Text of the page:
0 siblings, 0 replies; 14+ messages in thread
From: Rich Felker @ 2019-12-06  5:06 UTC (permalink / raw)
  To: musl

On Sat, Nov 30, 2019 at 05:11:50PM -0500, Rich Felker wrote:
> On Thu, Nov 28, 2019 at 04:56:42PM -0500, Rich Felker wrote:
> > Work on the new malloc is well underway, and I have a draft version
> > now public at:
> > 
> > https://github.com/richfelker/mallocng-draft
> > 
> > Some highlights:
> 
> And some updates:
> 
> [...]
> 
> Strategy for creating new groups and how soon to reuse freed memory
> probably still has a lot of suboptimal properties, but I think the new
> allocator is usable/testable at this point.

This has been improved a lot, to the point that it's near what I'd
call finished now. Logic is now in place to limit early growth of the
heap, so that a small number of allocations in a new size class don't
cause eagar allocation of largeish groups. The main change I still
want to make here is allowing direct mmap of objects well below
MMAP_THRESHOLD (~128k), likely all the way down to ~8x PAGESIZE (where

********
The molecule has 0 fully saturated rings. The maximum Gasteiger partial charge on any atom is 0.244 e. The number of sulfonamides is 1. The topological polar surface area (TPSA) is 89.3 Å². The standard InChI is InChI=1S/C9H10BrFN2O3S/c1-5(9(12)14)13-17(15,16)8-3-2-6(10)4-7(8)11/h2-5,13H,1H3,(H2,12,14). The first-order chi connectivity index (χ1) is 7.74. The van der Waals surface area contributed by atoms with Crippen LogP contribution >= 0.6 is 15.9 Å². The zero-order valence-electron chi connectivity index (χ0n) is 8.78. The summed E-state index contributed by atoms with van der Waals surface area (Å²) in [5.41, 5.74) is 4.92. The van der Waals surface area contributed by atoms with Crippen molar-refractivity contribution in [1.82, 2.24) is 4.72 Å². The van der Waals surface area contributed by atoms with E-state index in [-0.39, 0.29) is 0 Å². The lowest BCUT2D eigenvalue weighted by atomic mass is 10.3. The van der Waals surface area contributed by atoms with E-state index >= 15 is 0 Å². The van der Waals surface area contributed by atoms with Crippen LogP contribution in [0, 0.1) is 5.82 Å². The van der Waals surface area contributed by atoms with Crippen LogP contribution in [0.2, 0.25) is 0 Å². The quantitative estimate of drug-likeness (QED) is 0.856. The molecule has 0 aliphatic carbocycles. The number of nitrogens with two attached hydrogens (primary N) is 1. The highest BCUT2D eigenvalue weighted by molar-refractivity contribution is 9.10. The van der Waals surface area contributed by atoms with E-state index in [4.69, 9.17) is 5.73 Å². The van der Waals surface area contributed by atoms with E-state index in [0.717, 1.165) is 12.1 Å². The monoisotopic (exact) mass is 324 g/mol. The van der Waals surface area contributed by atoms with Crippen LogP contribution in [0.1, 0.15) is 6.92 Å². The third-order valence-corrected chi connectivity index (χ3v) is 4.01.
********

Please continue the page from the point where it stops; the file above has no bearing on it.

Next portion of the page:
waste from page alignment is bounded by 12.5%). With 4k pages, that's
the last 8 (of 48) size classes.

In some sense, we could just have MMAP_THRESHOLD be smaller, but (1)
that breaks archs with large pages, and (2) it likely leads to bad
fragmentation when you have large numbers of such objects. Instead,
what I'd like to do is simply allow single-slot groups for these size
classes, mapping only as many pages as they need (as opposed to
rounding up to size class; like for large mmap-serviced allocations),
but still accounting usage so that we can choose to allocate large
groups once usage is high.

Rich


^ permalink raw reply	[flat|nested] 14+ messages in thread

end of thread, back to index

Thread overview: 14+ messages (download: mbox.gz / follow: Atom feed)
-- links below jump to the message on this page --
2019-10-22 17:40 New malloc - intro, motivation & design goals document Rich Felker
2019-11-06  3:46 ` Non-candidate allocator designs, things to learn from them Rich Felker
2019-11-06 10:06   ` Florian Weimer
2019-11-28 21:56 ` New malloc - first preview Rich Felker
2019-11-28 22:22   ` Rich Felker
2019-11-29  6:37     ` Vasya Boytsov
2019-11-29 13:55       ` Rich Felker
2019-11-30  5:54         ` Rich Felker
2019-11-29 16:41   ` Roman Yeryomin
2019-11-30  4:49     ` Rich Felker
2019-11-29 19:45   ` Markus Wichmann
2019-11-30  3:15     ` Rich Felker
2019-11-30 22:11   ` Rich Felker
2019-12-06  5:06     ` Rich Felker